The majority also misreads Evitts. The question before the Supreme Court was, where a criminal defendant has a right to counsel, "whether the Due Process Clause of the Fourteenth Amendment guarantees the criminal defendant the effective assistance of counsel on such an appeal" (Evitts v Lucey, 469 US 387, 389 ). Evitts' holding supports the conclusion that counsel must be held to a constitutional standard of effectiveness: "nominal representation on an appeal as of right — like nominal representation at trial — does not suffice to render the proceedings constitutionally adequate; a party whose counsel is unable to provide effective representation is in no better position than one who has no counsel at all" (469 US 387, 396). Evitts does not support the majority's assertion that "a second-tier discretionary appeal . . . does not require, as a matter of constitutional law, the assignment of counsel for a meaningful appeal" (majority op at 11-12). The portion of Evitts cited for that proposition says, instead, that Kentucky's argument that its first-tier appeal is discretionary is incorrect. Nowhere does Evitts say that if an appeal is discretionary, the federal Constitution does not require the appointment of counsel [*11]to those seeking leave. Instead, it strongly suggests that when a state has chosen to provide counsel to those seeking leave, the Constitution requires counsel to be competent.
Likewise, the majority's further quotations from Evitts (majority op at 11) emphasize the importance of effective assistance of appellate counsel, without making any distinction between an appeal as of right and a petition for review by a state's highest court (which issue was not remotely present in Evitts). Indeed, Evitts supports Mr. Grimes' argument that New York's decision to provide him counsel to prepare and file his CLA means that such counsel must act in a professionally reasonable manner. Evitts pointedly relied on Goldberg v Kelly (397 US 254, 262 ), for the proposition that once the government chooses to provide a benefit, due process attaches to the provision of those benefits (Evitts, 469 US 387, 410). We have said the same (see People ex rel. Menechino v. Warden, Green Haven State Prison, 27 NY2d 376, 384 , quoting Goldberg v. Kelly, 397 US 254, 262-263 [" when a state undertakes to institute proceedings for the disposition of those accused of crime it must do so consistently with constitutional privileges, even though the actual institution of the procedure was not constitutionally required.'"]).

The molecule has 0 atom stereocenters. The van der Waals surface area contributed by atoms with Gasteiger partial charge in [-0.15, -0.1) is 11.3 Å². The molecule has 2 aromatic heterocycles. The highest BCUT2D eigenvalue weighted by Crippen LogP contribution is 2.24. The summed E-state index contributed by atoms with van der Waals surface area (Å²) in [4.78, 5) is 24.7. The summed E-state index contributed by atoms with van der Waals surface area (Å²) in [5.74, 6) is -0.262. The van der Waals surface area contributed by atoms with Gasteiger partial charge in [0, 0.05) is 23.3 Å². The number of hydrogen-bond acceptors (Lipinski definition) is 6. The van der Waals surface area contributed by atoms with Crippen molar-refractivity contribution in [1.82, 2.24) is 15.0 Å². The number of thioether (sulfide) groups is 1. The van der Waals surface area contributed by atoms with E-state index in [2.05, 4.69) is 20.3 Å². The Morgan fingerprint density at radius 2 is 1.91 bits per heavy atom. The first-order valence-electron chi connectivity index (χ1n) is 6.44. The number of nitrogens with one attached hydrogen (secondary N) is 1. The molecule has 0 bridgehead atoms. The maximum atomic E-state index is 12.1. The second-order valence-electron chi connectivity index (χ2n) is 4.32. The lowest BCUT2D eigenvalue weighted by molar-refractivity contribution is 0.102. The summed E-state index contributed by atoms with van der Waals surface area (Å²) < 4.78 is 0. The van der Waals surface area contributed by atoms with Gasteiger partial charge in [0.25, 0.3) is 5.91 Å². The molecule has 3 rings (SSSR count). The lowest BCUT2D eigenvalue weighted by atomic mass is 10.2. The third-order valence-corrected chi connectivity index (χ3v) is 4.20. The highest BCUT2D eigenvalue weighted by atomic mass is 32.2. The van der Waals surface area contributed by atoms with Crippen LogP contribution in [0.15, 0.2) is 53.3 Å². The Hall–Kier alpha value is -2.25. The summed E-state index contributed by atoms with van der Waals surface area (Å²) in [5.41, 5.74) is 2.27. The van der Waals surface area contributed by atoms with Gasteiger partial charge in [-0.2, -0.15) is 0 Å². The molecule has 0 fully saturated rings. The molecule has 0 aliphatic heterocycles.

The majority's conclusion that "this is not one of those instances in which . . . it can be said that established New York law and traditions [mandate that] some greater degree of protection must be given'" (majority op at 14) is addressed to the question of whether New York's constitution requires the provision of counsel to prepare CLAs. Again, that is not the question here. New York has provided counsel for that purpose. No New York authority suggests that appellate counsel may be ineffective, nor does any federal authority suggest so.